16. ### Sci-Fi Writing Tips

It occurred to me just now that that rules out naming two members of a Power Trio "Harry" and "Hermione" (sharing not just initial letters, but pretty much first syllables)... well, maybe that's the proverbial role-proving exception?
17. ### Which technologies or ideas should survive civilization collapse?

As Ryan tentatively mentioned, a lot hinges on what happens to books, it seems to me. Realistically, I'd expect any disaster which leaves a non-negligible number of people alive to leave a fairly complete corpus of technical literature intact in any given region - undergraduate textbook level...
18. ### Writing: Input Wanted From IT Tech to English Adventure: My Story

In all honesty, I don't think it's possible for someone who isn't well-read to become a good writer. Consciously or subconsciously, your audience will always be judging your writing against a common standard established by everything else they have read. If you don't know this standard...
19. ### Division of hunting roles arising from sexual dimorphisms - plausible?

Yes, that is true. And there are some prides which have specialized in targeting prey conventionally thought of as being outside the size range manageable by lions, such as adult hippos and even subadult and elderly elephants. In those cases, the dominant males do uncharacteristically...
20. ### Division of hunting roles arising from sexual dimorphisms - plausible?

Yes, that's where this idea came from, actually. :smile: Lyons are the direct descendants of lynxes. The latter are solitary and have the characteristic ruff of hair and moderately enlarged canines, only slightly larger than those of Earth's clouded leopards, which is the most "sabre-toothed"...
21. ### Division of hunting roles arising from sexual dimorphisms - plausible?

Lyons (from lynx + lion), in my world, are mid-sized (20-40 kg) feliform predators. They live and hunt in groups called prydes (obviously), and are large-prey specialists. The principal prey species are ellefants, which are miniature mammoths (about an ell tall, thus the name), and deer, which...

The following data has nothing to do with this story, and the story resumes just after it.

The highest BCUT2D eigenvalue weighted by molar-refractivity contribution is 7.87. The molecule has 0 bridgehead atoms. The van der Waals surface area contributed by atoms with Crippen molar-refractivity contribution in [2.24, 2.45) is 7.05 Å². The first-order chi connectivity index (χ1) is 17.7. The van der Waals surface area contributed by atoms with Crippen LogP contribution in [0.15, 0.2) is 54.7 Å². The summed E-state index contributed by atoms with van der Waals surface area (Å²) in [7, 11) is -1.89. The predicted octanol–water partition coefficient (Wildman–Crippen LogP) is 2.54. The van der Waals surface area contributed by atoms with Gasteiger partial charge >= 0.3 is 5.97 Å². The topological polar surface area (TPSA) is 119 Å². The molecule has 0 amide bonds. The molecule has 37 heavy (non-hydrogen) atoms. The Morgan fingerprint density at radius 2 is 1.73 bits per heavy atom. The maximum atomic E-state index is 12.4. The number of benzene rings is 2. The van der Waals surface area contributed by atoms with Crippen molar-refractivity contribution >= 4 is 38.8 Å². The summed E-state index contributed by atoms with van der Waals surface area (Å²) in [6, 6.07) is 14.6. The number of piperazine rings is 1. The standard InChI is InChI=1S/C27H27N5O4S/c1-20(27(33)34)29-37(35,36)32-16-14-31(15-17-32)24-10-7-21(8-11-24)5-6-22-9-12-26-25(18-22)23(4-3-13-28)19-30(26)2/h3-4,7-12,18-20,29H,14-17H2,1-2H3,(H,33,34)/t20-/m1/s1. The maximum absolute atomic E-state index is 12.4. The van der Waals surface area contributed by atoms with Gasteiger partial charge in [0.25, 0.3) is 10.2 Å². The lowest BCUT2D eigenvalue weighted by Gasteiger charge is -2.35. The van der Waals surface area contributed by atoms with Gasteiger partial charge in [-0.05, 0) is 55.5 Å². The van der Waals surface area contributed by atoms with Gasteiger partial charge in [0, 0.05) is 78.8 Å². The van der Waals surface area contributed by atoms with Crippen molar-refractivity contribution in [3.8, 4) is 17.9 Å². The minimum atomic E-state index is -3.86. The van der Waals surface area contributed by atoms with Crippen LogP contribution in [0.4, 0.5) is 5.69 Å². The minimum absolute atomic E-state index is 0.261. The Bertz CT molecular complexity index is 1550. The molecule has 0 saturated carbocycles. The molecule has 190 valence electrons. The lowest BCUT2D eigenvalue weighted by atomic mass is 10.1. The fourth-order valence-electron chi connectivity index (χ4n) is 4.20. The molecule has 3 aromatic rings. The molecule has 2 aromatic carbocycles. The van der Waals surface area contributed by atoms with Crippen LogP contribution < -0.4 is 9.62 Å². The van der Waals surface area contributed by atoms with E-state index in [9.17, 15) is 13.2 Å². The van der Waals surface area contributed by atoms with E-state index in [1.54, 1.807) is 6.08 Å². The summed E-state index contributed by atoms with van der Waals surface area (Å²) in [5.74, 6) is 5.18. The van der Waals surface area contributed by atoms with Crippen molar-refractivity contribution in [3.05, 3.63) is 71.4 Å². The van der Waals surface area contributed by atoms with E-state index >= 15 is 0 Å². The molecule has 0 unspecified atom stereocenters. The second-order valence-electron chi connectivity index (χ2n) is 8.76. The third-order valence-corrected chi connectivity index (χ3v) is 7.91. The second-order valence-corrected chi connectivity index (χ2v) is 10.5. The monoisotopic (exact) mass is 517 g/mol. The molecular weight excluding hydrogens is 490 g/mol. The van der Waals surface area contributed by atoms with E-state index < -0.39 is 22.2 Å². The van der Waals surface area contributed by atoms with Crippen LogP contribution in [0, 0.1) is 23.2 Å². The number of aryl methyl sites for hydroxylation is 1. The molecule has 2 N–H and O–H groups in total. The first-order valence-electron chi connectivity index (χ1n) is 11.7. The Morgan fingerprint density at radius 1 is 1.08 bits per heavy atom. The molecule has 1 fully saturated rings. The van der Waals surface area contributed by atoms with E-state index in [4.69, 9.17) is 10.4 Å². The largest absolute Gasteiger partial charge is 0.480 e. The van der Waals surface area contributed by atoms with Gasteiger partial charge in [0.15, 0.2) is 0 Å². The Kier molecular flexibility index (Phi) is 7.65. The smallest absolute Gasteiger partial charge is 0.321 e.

22. ### What cosmological event could snuff out the sun without destroying Earth?

^ Exactly. And the post mfb's was in reply to specified that this is a "massive black hole", so we don't even have to rely on its conforming to the known/predicted mass range. No capture is possible between the two stellar-mass objects without the assistance of at least one other in that range.
23. ### Writer looking for help in space

The thing that causes a supernova is a runaway nuclear reaction in the stellar core. Think atomic bomb with a mass of, well, the Sun. That reaction produces large amounts of both radiation and subatomic particles. The first and foremost effect of the reaction is to "blow up" the stellar...
24. ### Superhero shenanigans

I suspect that won't do it. For example: Direct sunlight has an energy content of about one kilowatt per square metre. A human pupil is something like 3 mm across, so its area is 10^-5 square metres, which gives us an energy flux of 10^-2 Watt. A visible photon has an energy of some 10^-19...
25. ### Superhero shenanigans

It stands to reason that he'd be effectively blind, I'd say. Without even having to think about it in terms of redshift, just consider that the amount of light that hits our retina in one second would hit his retina spread out over a billion seconds. In other words, he would see the world at a...
26. ### Writer looking for help in space

Perhaps, but not by much, would be my tentative answer, based on the wikipedia article. Mercury's rotation is tied to its orbit by tidal resonance effects, specifically in such a way that the Sun will always be more or less stationary in the sky when the planet is close to perihelion. At...
27. ### Practical for a civilian to build a space suit?

I certainly agree with Ryan on one thing: If anyone thing goes seriously wrong in a closed ecosystem, once the outside world has become uninhabitable, the results won't be like those of the man-made or natural disaster we are used to. The result will quite simply be that everybody dies. Thus...
28. ### New Superhero concept for comic

Nah, it doesn't really work for me, no matter how restricted. If one draws power from only one thing, then one should have power over only that one thing. Anything else feels a little jarring. Needless to say, that's just my opinion. Your work, your rules, obviously. Maybe have a little...
29. ### New Superhero concept for comic

Yeah, as I said, anything that utilizes Air or Water or Fire directly would feel off to me, given his Earth-powers. A pressure wave would be using Air directly, obviously. He could be able to throw rocks (which are part of the Earth) with high speed and precision, which would take care of...
30. ### New Superhero concept for comic